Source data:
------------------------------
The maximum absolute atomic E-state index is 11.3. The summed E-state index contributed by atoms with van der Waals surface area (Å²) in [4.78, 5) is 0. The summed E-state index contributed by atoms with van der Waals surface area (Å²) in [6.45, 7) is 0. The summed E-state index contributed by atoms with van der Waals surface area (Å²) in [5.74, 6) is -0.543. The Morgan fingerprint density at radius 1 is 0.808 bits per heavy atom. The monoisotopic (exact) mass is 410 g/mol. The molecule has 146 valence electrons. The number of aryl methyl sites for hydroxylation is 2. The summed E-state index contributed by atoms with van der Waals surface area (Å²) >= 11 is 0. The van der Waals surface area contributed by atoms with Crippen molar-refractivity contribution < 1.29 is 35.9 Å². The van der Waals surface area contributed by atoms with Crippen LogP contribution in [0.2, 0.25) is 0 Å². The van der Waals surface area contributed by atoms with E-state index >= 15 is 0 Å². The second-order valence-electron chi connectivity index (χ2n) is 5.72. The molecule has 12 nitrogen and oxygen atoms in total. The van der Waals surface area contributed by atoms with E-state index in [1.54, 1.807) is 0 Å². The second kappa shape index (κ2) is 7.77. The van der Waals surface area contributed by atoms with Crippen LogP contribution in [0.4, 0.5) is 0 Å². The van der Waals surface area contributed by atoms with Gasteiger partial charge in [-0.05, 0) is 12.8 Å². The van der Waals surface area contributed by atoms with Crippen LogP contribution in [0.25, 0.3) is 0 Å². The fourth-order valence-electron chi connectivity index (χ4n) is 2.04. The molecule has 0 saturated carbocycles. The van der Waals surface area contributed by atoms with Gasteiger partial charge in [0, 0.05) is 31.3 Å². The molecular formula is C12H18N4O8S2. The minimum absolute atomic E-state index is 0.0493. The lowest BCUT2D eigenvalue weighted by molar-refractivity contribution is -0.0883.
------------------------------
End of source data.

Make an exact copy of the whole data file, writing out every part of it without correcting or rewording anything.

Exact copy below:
The maximum absolute atomic E-state index is 11.3. The summed E-state index contributed by atoms with van der Waals surface area (Å²) in [4.78, 5) is 0. The summed E-state index contributed by atoms with van der Waals surface area (Å²) in [6.45, 7) is 0. The summed E-state index contributed by atoms with van der Waals surface area (Å²) in [5.74, 6) is -0.543. The Morgan fingerprint density at radius 1 is 0.808 bits per heavy atom. The monoisotopic (exact) mass is 410 g/mol. The molecule has 146 valence electrons. The number of aryl methyl sites for hydroxylation is 2. The summed E-state index contributed by atoms with van der Waals surface area (Å²) >= 11 is 0. The van der Waals surface area contributed by atoms with Crippen molar-refractivity contribution < 1.29 is 35.9 Å². The van der Waals surface area contributed by atoms with Crippen LogP contribution in [0.2, 0.25) is 0 Å². The van der Waals surface area contributed by atoms with E-state index >= 15 is 0 Å². The second-order valence-electron chi connectivity index (χ2n) is 5.72. The molecule has 12 nitrogen and oxygen atoms in total. The van der Waals surface area contributed by atoms with E-state index in [1.54, 1.807) is 0 Å². The second kappa shape index (κ2) is 7.77. The van der Waals surface area contributed by atoms with Crippen LogP contribution in [0.4, 0.5) is 0 Å². The van der Waals surface area contributed by atoms with Gasteiger partial charge in [-0.05, 0) is 12.8 Å². The van der Waals surface area contributed by atoms with Crippen LogP contribution in [0.25, 0.3) is 0 Å². The fourth-order valence-electron chi connectivity index (χ4n) is 2.04. The molecule has 0 saturated carbocycles. The van der Waals surface area contributed by atoms with Gasteiger partial charge in [0, 0.05) is 31.3 Å². The molecular formula is C12H18N4O8S2. The minimum absolute atomic E-state index is 0.0493. The lowest BCUT2D eigenvalue weighted by molar-refractivity contribution is -0.0883.